I hadn’t read John Ralston Saul’s book “A Fair Country: Telling Truths about Canada”, so I was happy that Patrick brought this talk from TVO’s Big Ideas to my attention. Ralston Saul’s thinking resonated in me. In particular the idea of hybrid identity resonates with me as a German-Canadian making sense of post-modernity.
To Ralston Saul, Canada was upon arrival of Europeans an aboriginal civilization of minorities, 2 million people coexisting in this land with many cultures and languages while contemporary Canada continues to exist as a country of 30 million as a mixed set of cultures and languages. This coherent sense of a polyglot civilization of complexity that Ralston Saul describes makes Canada not a new country, but a very old country. He claims that contrary to our mythology, we are not a child of Europe in the Americas, we are in our philosophy the most American country in North America while the United States is the largest experiment of European ideas that happens to be taking place outside Europe.
He claims that what works in the Canadian civilization can’t be traced back to Europe. It is a country of aboriginal inspiration, where complexity and mixedness is more interesting than clarity and homogeneity. Newcomers, in order to survive in this harsh environment, had to aboriginize themselves. They mixed with aboriginals and created a new people, the Metis. It is the only place Europeans colonized where they abandoned European modes of transportation and adopted local modes, in this case the canoe. Champlain said “our sons will marry your daughters and we will make one people”. Hudson’s Bay Company employees were under instructions to arrange marriages with the daughters of local chiefs to create military and trade alliances.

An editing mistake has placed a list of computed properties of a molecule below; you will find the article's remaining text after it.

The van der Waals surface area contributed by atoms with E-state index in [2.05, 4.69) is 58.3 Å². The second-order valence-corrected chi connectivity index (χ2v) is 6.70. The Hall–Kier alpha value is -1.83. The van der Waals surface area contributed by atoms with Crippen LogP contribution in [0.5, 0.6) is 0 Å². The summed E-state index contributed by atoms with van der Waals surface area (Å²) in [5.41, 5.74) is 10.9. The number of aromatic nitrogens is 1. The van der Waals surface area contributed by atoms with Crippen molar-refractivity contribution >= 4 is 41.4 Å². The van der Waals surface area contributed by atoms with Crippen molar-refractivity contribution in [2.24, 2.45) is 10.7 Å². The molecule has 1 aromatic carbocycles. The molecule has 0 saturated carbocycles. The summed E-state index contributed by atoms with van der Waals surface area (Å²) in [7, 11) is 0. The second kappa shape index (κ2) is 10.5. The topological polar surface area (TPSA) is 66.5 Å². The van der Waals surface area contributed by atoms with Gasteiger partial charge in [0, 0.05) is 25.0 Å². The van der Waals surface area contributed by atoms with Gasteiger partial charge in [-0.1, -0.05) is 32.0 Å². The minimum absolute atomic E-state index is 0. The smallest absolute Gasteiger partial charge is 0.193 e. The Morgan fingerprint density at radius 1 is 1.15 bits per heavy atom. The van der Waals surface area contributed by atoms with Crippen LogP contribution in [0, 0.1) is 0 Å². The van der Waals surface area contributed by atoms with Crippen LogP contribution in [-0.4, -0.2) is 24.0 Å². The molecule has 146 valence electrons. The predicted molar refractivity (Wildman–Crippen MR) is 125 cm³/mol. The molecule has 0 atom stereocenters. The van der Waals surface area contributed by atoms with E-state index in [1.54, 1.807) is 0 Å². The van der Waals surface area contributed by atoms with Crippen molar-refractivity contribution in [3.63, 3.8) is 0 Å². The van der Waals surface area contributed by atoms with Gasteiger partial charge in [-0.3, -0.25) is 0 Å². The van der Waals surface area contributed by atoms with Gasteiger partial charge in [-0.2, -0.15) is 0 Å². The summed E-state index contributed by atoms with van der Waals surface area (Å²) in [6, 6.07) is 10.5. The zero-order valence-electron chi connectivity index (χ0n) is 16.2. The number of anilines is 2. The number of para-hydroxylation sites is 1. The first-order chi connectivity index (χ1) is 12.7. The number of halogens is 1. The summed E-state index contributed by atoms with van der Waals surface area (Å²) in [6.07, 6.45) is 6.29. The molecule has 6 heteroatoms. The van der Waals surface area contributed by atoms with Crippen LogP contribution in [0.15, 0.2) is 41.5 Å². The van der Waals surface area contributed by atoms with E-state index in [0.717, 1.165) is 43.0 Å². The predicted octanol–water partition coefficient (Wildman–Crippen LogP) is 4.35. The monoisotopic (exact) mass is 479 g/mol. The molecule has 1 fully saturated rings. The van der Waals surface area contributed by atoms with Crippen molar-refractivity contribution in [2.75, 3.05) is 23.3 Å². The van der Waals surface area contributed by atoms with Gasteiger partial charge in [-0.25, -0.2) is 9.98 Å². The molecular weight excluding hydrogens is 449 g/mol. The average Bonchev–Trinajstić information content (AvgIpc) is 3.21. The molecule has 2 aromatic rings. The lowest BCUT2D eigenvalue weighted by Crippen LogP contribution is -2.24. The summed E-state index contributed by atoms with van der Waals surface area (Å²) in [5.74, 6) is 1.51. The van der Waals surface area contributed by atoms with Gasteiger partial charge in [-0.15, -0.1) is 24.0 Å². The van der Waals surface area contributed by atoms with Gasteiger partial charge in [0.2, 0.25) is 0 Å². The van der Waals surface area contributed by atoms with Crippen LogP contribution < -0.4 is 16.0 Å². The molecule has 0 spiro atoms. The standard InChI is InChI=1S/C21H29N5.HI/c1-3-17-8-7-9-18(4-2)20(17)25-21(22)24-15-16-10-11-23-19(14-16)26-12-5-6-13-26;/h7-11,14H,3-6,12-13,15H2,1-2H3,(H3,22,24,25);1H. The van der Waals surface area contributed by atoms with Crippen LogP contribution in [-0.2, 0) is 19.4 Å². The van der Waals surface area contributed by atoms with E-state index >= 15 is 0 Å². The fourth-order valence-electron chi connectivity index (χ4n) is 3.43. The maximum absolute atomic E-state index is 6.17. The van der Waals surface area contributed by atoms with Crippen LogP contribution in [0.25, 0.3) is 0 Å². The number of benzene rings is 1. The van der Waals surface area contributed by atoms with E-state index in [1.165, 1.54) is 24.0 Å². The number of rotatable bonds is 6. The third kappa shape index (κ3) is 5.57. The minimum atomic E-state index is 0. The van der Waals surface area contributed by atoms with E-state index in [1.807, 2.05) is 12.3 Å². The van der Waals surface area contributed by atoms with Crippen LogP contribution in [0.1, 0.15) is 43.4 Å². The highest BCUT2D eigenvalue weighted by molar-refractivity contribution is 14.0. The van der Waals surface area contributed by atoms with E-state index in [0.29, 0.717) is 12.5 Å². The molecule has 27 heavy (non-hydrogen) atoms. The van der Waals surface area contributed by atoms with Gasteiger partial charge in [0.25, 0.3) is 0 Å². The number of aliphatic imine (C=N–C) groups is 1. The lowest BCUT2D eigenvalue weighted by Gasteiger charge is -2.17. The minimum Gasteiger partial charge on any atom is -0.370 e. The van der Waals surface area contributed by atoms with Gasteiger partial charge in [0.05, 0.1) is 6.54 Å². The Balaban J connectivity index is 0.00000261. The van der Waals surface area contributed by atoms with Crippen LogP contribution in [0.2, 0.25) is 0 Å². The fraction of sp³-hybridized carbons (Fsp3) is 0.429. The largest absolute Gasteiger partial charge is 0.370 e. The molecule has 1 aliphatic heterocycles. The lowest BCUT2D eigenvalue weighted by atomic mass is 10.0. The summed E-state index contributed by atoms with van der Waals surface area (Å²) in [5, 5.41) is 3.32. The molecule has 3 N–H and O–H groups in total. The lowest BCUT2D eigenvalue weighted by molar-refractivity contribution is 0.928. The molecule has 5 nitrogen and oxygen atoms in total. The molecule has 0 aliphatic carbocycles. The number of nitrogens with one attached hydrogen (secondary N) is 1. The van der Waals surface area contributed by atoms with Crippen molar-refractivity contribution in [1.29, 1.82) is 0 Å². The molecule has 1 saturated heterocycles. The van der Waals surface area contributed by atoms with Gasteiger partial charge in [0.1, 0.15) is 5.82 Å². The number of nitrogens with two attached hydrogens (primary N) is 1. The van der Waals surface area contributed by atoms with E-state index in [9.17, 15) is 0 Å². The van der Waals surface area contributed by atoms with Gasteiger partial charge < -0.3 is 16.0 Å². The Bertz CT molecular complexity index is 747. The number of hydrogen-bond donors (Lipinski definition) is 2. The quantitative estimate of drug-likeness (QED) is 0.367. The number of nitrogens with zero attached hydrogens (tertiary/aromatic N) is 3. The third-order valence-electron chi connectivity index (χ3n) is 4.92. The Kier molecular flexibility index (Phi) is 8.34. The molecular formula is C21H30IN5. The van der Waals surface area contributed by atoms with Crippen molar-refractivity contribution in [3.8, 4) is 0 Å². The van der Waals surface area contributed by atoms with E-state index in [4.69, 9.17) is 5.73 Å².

Today, we live with complexity, with multiple levels of government, with accepting differences among us. We’re a nonmonolithic nation-state. We adore negotiating, living comfortably with unresolved questions of clarity, we are in a constant state of negotiation and renegotiation. We are constantly thinking about how we can comingle individual and group rights in our Charter of Rights and constitution. Our approach to belonging, our approach to immigration and our capacity to adapt. We have taken the idea of the aboriginal Great Circle and worked through how to bring people into it. The oral traditions of aboriginal treaty rights are integrated into our legal foundations.
Ralston Saul argues for an urgent need for the incorporation of true Canadian philosophy and mythology into our sociology and political science. Harold Innis and Marshall Mcluhan and theories of communication came from here but we think they’re less important than Rousseau.